Brian Dunning (flute and whistles) is trained in a classical/jazzy school and yet, there is some sort of Irish mood on his music. From the beginning “Nightnoise” was a strange mix, but with an own sound, with Bill Oskay (violin) who came from classical to American folk roots; afterwards replaced by John Cunningham, who had all the essence of scottish folk, along with other Celts like Michael and Triona. According to Dunning,"the Windham Hill catalogue (label which published their works) now contains a vast musical spectrum, yet many of us relate to it’s origins as a new age seal. We run music, or better said, we do not perform music. What we do is "Nightnoise”. We do not care in what style we are labeled. We just feel happy if the public believes in our music''.
According to Cunningham, "is one of the most challenging projects in which I have undertaken musically. It is too simple in melody and in turn too consistent. But when I started playing at the beginning, it was difficult, because stylistically I had to rethink everything in a different way. "
Let us remember that John was part of the legendary Scottish band Silly Wizard, and afterwards follow up Relativity along with Phil Cunningham, his brother (producer of Connie Dover and Wolfstone among others) joining also Triona & Michael O Domhnaill (Irish brothers, ex-members of the legendary Bothy Band and Skara Brae). John says that his first day of recording with Nightnoise was a nightmare "at the end of the day I had not a single track over, and I had to retire to rethink how to approach a style for Nightnoise.”
Nightnoise was founded in 1983, when Bill Oskay asked Michael O'Domhnaill (guitar and vocals) if he was interested to join him and record some tracks in his home studio in Portland, Oregon, USA. They had been there previously known, since Michael had been installed in that city, and although their styles were different, there was an immediate connection. Oskay was always (son of a maker of violins) jazzist possessed of the styles of Django Reinhardt / Stephanie Grappelli on the violin. Michael was just tired of playing traditional Irish, and had begun to compose. Both were interested in the way they sounded on their experimental tracks, and decided to pass a demo on to some publishing companies. An encouraging response came from Windham Hill Records, and soon after was issued in 1984 their first album “Nightnoise”, title taken from one of the tracks on the demo. On the shows they were accompanied by a keyboardist and a second violinist, but a duet with guest musicians could not function as a band.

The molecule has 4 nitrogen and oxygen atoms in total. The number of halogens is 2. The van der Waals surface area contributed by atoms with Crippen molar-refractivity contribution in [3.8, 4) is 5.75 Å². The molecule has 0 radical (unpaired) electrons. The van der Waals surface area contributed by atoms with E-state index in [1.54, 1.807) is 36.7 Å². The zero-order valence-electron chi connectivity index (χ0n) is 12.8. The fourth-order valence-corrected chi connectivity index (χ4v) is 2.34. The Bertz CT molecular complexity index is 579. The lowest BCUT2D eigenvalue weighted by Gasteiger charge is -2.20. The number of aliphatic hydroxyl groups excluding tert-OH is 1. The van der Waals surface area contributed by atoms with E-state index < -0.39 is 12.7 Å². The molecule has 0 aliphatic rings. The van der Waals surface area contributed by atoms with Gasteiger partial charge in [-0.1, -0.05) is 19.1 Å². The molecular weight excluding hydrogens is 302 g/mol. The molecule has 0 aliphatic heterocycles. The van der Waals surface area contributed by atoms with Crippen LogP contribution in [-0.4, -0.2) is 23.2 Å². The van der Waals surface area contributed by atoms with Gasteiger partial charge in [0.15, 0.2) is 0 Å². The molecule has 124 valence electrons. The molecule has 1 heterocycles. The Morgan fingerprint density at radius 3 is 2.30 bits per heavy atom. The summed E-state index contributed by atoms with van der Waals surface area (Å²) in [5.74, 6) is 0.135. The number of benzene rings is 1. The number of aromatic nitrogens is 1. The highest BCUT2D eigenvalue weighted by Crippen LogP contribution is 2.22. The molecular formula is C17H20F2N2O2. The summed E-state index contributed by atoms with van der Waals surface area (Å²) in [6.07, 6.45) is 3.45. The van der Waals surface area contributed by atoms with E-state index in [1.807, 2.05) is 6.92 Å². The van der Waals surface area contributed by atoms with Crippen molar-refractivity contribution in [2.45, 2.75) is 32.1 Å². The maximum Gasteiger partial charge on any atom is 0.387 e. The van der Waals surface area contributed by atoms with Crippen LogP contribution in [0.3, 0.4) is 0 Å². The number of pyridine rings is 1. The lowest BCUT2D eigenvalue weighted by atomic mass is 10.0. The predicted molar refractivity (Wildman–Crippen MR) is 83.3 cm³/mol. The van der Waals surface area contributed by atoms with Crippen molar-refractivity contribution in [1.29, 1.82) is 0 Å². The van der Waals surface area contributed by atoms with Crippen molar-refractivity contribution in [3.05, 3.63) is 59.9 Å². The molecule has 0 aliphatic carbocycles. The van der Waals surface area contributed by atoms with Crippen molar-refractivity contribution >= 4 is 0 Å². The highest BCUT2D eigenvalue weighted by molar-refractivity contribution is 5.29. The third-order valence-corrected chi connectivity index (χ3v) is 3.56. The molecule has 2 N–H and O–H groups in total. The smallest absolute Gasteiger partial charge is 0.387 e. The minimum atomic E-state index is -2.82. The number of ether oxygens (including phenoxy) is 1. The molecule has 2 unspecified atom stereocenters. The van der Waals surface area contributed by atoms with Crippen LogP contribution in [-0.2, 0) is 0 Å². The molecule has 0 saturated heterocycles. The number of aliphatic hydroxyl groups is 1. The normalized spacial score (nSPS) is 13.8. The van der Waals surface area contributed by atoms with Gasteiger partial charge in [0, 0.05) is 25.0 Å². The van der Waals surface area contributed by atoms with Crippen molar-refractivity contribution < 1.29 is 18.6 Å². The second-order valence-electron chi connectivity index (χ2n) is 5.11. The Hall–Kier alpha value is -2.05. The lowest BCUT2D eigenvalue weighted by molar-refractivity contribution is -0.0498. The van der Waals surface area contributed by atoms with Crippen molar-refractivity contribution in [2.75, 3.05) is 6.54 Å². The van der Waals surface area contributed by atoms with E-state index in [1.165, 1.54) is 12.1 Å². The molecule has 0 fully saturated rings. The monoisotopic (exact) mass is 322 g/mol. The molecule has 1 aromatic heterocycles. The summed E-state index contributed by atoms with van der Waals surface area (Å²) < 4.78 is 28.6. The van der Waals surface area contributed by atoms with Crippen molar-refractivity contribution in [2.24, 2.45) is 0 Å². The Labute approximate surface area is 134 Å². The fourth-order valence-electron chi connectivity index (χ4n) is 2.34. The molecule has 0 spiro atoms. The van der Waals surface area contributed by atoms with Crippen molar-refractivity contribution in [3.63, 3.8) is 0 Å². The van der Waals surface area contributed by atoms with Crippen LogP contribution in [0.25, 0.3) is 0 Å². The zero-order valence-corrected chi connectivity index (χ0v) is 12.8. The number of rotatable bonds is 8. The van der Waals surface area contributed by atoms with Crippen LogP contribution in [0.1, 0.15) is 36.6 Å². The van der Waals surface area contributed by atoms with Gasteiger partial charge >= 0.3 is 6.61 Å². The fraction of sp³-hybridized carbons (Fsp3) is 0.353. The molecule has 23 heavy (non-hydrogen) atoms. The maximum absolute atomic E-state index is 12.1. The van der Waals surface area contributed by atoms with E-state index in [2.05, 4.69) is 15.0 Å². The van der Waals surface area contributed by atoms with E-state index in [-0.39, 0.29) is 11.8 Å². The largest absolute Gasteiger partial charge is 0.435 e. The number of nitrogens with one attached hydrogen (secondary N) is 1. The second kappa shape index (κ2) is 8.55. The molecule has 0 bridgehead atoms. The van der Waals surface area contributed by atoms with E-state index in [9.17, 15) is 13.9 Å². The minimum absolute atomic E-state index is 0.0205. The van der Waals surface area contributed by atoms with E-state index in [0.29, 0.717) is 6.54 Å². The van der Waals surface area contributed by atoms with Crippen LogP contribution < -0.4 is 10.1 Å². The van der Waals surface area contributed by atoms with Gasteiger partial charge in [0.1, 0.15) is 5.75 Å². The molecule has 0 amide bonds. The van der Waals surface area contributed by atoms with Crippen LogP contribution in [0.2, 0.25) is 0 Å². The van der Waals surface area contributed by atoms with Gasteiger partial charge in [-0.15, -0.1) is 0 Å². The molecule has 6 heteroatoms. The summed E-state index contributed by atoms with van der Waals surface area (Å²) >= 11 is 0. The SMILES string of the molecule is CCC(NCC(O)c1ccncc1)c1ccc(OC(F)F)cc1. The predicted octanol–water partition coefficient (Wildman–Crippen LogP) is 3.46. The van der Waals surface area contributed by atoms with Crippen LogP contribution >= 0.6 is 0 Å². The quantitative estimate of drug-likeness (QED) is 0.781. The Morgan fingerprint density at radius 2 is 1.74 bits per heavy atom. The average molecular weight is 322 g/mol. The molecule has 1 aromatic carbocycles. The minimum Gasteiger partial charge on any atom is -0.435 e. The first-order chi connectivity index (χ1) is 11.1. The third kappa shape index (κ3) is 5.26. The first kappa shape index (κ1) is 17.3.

Mícheál Ó Domhnaill had met flutist Michael Dunning in an Irish festival in Alabama two years before, in 1981. Dunning was attending as part of the featured Irish jazz artists. Mícheál was performing along with Kevin Burke (ex Bothy Band fiddler who edited a couple of albums) as part of the Irish traditional artists. “We had an evening of flute and guitar”-quotes Dunning-“, simple fusion, no melody in particular. It was interesting because it had the same freedom when it is not jazz, but with a hint of Irish.” After the meeting they both decided to play together and even edit. Their paths cross repeatedly, but without anything concrete.
Dunning begins to compose some pieces and knows the bodhran player Tommy Hayes (member of the Irish band Stockton's Wing), and together they form the duo “Puck Fair”, which still plays occasionally. Puck Fair has the expertise to combine the power of rhythmic Celtic music along with the freedom and spontaneity of jazz , a merger rather from the Irish to jazz. They issued on 1987 the album “Fair Play”, coincidentally under the Windham Hill label, now out of print.